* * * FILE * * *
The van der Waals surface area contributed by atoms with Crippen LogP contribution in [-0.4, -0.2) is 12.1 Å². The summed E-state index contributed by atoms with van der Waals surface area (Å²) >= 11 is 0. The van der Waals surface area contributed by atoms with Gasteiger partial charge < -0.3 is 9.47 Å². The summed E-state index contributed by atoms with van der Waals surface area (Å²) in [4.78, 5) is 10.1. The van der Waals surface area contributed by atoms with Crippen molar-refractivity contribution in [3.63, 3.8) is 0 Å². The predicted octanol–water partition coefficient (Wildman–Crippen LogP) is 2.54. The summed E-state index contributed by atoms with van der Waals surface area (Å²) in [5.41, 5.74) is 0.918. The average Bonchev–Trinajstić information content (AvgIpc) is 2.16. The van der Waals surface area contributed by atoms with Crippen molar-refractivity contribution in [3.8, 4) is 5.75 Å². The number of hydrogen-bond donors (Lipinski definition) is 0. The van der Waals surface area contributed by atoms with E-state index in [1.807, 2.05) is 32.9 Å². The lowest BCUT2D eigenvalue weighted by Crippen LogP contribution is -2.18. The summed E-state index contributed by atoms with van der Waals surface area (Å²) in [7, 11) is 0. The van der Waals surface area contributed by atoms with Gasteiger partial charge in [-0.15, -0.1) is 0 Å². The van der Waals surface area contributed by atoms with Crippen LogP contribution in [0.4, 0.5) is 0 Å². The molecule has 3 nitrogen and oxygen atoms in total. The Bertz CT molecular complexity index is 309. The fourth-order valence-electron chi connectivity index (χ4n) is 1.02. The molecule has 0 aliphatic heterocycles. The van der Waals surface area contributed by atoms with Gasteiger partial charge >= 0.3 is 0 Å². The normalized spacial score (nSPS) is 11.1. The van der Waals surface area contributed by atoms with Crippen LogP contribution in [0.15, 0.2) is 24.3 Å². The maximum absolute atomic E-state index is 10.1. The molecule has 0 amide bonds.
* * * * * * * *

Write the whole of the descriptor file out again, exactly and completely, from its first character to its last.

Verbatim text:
The van der Waals surface area contributed by atoms with Crippen LogP contribution in [-0.4, -0.2) is 12.1 Å². The summed E-state index contributed by atoms with van der Waals surface area (Å²) >= 11 is 0. The van der Waals surface area contributed by atoms with Gasteiger partial charge < -0.3 is 9.47 Å². The summed E-state index contributed by atoms with van der Waals surface area (Å²) in [4.78, 5) is 10.1. The van der Waals surface area contributed by atoms with Crippen molar-refractivity contribution in [3.63, 3.8) is 0 Å². The predicted octanol–water partition coefficient (Wildman–Crippen LogP) is 2.54. The summed E-state index contributed by atoms with van der Waals surface area (Å²) in [5.41, 5.74) is 0.918. The average Bonchev–Trinajstić information content (AvgIpc) is 2.16. The van der Waals surface area contributed by atoms with Crippen molar-refractivity contribution in [3.8, 4) is 5.75 Å². The number of hydrogen-bond donors (Lipinski definition) is 0. The van der Waals surface area contributed by atoms with E-state index in [1.807, 2.05) is 32.9 Å². The lowest BCUT2D eigenvalue weighted by Crippen LogP contribution is -2.18. The summed E-state index contributed by atoms with van der Waals surface area (Å²) in [7, 11) is 0. The van der Waals surface area contributed by atoms with Gasteiger partial charge in [-0.15, -0.1) is 0 Å². The van der Waals surface area contributed by atoms with Crippen LogP contribution in [0.4, 0.5) is 0 Å². The molecule has 3 nitrogen and oxygen atoms in total. The Bertz CT molecular complexity index is 309. The fourth-order valence-electron chi connectivity index (χ4n) is 1.02. The molecule has 0 aliphatic heterocycles. The van der Waals surface area contributed by atoms with Gasteiger partial charge >= 0.3 is 0 Å². The normalized spacial score (nSPS) is 11.1. The van der Waals surface area contributed by atoms with Crippen LogP contribution in [0.15, 0.2) is 24.3 Å². The maximum absolute atomic E-state index is 10.1. The molecule has 0 amide bonds.